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Usha C. V. Haley

Thanks for speaking about our book!

At the risk of taking the suspense out of your reading, I can help you with some of this puzzle. The 2 stances are not irreconciliable.

In Confucius' time only the divine emperor had intellectual property (IP) rights -- indeed, the concept of individuals and companies having IP rights remains alien to Chinese culture today, as you point out. The first mention of protection of IP was made in Chinese legal codes in the early 20th century.

Also, to Confucius, moral duty did not extend beyond 5 relationships -- which do not include foreign companies.

As with everything in China, the answers are not simple, but hopefully comprehensible. If not, please let me know.


As Ikujiro Nonaka's research underlines on knowledge creation in Japanese companies, tacit knowledge is more important in Asia than in Europe. It could be another explanation why IP code is not so well recognized in China...what do you think ?

Usha C. V. Haley

I think you are right -- tacit knowledge (rather than explicit, professionally organized knowledge) underlies much management in China and other parts of Asia. Managers place more value on understanding context.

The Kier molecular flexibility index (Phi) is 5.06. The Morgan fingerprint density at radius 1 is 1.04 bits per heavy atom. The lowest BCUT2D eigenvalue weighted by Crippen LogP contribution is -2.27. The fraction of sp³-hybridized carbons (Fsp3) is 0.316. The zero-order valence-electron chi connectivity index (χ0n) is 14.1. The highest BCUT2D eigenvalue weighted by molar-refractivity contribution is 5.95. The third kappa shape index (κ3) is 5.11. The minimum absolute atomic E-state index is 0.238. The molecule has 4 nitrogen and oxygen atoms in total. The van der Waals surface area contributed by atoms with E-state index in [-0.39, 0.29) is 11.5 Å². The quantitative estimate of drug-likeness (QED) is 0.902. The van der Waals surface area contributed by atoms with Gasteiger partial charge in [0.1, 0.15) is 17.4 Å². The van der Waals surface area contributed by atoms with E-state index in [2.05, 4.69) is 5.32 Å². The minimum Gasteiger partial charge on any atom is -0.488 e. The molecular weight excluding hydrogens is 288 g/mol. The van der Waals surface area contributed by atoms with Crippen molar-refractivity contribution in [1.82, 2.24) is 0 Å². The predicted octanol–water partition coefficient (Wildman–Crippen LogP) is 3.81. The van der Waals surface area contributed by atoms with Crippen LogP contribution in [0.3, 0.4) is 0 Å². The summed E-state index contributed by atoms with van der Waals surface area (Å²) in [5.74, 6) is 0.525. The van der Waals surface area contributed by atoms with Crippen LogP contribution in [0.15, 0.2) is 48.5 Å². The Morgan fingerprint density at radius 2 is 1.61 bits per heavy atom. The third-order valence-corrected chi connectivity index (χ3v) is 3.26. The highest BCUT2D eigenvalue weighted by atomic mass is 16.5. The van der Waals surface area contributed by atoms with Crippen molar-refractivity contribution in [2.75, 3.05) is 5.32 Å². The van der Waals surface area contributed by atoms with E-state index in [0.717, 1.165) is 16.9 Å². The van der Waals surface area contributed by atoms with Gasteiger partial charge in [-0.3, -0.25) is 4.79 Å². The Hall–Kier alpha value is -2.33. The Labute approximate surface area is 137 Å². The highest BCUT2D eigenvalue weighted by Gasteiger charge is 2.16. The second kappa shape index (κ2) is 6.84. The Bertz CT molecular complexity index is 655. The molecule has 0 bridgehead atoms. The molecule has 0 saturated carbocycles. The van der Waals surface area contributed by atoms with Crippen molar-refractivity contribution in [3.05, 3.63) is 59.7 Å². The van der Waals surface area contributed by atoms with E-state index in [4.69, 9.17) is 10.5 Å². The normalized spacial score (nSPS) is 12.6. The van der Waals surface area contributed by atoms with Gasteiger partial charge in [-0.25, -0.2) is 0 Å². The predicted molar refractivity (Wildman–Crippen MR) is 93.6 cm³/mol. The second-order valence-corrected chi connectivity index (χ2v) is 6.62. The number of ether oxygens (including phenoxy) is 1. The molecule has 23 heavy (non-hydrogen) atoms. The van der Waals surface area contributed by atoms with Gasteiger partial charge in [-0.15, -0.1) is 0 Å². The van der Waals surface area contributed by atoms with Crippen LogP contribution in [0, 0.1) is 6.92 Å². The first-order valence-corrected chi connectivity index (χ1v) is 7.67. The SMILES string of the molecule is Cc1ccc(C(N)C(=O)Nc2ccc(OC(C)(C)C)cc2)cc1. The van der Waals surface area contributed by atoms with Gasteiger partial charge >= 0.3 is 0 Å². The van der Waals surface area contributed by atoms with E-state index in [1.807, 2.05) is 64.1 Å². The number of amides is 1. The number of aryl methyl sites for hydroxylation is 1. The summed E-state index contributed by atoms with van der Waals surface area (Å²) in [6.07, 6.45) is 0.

In China, IP inventions are patented/coyrighted on a "first-to-file" rather than "first to invent basis". Certain aspects of the business environment encourage this, as we point out in "The Chinese Tao of Business": these include cultural factors, but also strategic factors (such as profit margins) and legal factors (such as copyright laws which do not recognize software.)


Dear Usha,

Thank you for your answer. I imagine that doing business in China must be not very easy...but when it comes to offer products to a market which size is potential 100 million of people, I think companies are making some efforts :-)
I can tell you, I am doing my PhD with one of them.

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